4 Online Vocabulary Resources for Teachers
Who doesn’t love words? Whether used to show off or to articulately convey an idea, there is an undeniable pleasure when you have the right word for the occasion. As a teacher, I love to teach vocabulary because it is an easy and useful lesson. I love the ritual of the weekly vocabulary test and quiz. It is an easy, fun and important way to spend time in the classroom.
I am running two programs this year. One is an actual classroom, with live, real time, real life kids. The other is an online program, with real, albeit distant, learners in the WizIQ virtual classroom. Both are going to have the same vocabulary program.
I am not going to simply buy a workbook, nor am I going to write every list from scratch, based upon what we are reading. I am seeking a creative middle ground this year.
I also want the lessons to be easily available online, because I am going to give lessons out for free in an attempt to create a following of students and a market for my future courses.
Here is the vocabulary vision:
-The words will have multimedia definitions. In other words, the words will be defined with voice, pictures, and perhaps a video.
-There will be engaging and interactive games that the kids can play alone or with each other.
-There will be an easy mechanism to create clever and entertaining tests and quizzes.
The Pieces to Create the Vision:
Surprisingly enough, despite an extensive search, I could not find one program that met all of these requirements, for free. If you find one, please let me know. After looking for days, I realized it would be more time-effective to piece together the best elements of each website.
Resources for Multimedia Definitions:
1. For multimedia definitions, there is no beating Gotbrainy. Got Brainy offers homemade visual video clips and pictures to define words. Many of them are made by students. Here is a video for “Speculative” and a picture for the word “Bashful”. The videos are available on YouTube, making them easy to access for use in the online classroom.
2. VocabAhead is much more standard, though also much more thorough. While this site lacks the humor and playfulness of Got Brainy, it has a clear and concise video definition to every word that you could possibly need defined. Vocab Ahead also has options to create a class and quiz your students.
Engaging and Interactive Games:
3. Free Rice is an undeniable resource for both teachers and hungry people throughout the world. Free Rice is a not-for-profit website owned by the United Nations World Food Program. Through the clever use of advertising funds, the organization has generated a method to allow learners to “earn” grains of rice by correctly answering questions. The game uses an algorithm which offers questions that are neither too easy nor too hard for learners and it remembers questions that the learner got wrong and asks it again, later. This gives the students many chances to learn and master new words. The site also allows teachers to create classes, so that students can work together and challenge each other to earn more rice. One of the many lovely aspects of this site is that the smartest child does not necessarily earn the most rice. You can earn a lot of rice whatever level you are at.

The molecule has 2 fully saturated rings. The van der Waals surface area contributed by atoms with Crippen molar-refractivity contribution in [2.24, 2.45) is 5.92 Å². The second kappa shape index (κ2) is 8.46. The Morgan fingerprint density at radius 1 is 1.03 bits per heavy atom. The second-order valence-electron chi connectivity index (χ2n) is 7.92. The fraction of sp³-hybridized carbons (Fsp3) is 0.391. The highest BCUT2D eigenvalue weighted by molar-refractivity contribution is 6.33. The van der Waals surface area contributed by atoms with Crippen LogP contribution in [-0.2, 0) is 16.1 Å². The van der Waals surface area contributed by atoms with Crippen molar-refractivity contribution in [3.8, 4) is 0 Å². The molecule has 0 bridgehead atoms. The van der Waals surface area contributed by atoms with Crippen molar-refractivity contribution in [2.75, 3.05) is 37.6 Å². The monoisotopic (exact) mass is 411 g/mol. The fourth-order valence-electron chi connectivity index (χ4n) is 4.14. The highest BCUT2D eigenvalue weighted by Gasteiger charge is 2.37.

4. VocabTest is another great resource for interactive games. This site has a memory game.
The site also creates crossword puzzles and word searches for the same list of words. The biggest catch is that it is not possible to create your own vocab lists. You have to use the lists that are already there. That said, they have the lists for many popular vocabulary workbooks, including Wordly Wise and The Vocabulary Workshop.
Every Monday, in both the face to face classroom and my online classroom, I am going to introduce the week’s words. I will use the lists available through the Wordly Wise Web site. I will introduce the words by simply reading through the words and talking about them, though I will supplement the list with enjoyable videos clips and pictures from Get Brainy and more standard definitions from VocabAhead. The students will then work together to get to know the words. Perhaps I will have them doodle around the words, make up silly sentences to define the words, or draw pictures that help them remember the words.
I will give the students easy access to the games on the Vocab Test site. By using the Worldy Wise list, it makes all of the games on VocabTest available to my learners. Also, the Wordly Wise site has games, though their games are organized every 4 units, so I will assign those games for review every four weeks.
I will form a group on Free Rice and encourage the kids to spend some time every week on that site.
Finally, every Friday, the kids will take a quiz. I will use the WizIQ create test online to create the quiz. All of this will be available on the class blog, so that kids can find easily find their work and get it done.
If you have some interesting ideas or resources to encourage students to learn vocabulary this year, feel free to share them in comments below!